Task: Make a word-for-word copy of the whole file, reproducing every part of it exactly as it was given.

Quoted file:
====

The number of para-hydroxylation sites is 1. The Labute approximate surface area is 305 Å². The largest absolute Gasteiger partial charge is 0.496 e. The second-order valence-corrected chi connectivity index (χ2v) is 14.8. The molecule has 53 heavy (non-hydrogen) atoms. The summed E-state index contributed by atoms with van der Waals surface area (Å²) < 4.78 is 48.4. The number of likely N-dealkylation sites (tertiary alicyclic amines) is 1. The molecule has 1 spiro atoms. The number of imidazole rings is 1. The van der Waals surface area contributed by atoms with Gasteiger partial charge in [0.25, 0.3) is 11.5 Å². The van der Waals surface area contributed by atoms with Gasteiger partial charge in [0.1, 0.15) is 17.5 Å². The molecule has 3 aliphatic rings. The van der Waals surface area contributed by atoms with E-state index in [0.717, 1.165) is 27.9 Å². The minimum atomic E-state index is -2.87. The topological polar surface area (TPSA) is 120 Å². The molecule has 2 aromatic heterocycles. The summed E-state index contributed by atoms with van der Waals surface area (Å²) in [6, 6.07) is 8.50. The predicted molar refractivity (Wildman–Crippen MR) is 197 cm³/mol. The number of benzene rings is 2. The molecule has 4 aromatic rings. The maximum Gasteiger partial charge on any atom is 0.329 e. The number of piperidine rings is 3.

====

The number of para-hydroxylation sites is 1. The Labute approximate surface area is 305 Å². The largest absolute Gasteiger partial charge is 0.496 e. The second-order valence-corrected chi connectivity index (χ2v) is 14.8. The molecule has 53 heavy (non-hydrogen) atoms. The summed E-state index contributed by atoms with van der Waals surface area (Å²) < 4.78 is 48.4. The number of likely N-dealkylation sites (tertiary alicyclic amines) is 1. The molecule has 1 spiro atoms. The number of imidazole rings is 1. The van der Waals surface area contributed by atoms with Gasteiger partial charge in [0.25, 0.3) is 11.5 Å². The van der Waals surface area contributed by atoms with Gasteiger partial charge in [0.1, 0.15) is 17.5 Å². The molecule has 3 aliphatic rings. The van der Waals surface area contributed by atoms with E-state index in [0.717, 1.165) is 27.9 Å². The minimum atomic E-state index is -2.87. The topological polar surface area (TPSA) is 120 Å². The molecule has 2 aromatic heterocycles. The summed E-state index contributed by atoms with van der Waals surface area (Å²) in [6, 6.07) is 8.50. The predicted molar refractivity (Wildman–Crippen MR) is 197 cm³/mol. The number of benzene rings is 2. The molecule has 4 aromatic rings. The maximum Gasteiger partial charge on any atom is 0.329 e. The number of piperidine rings is 3.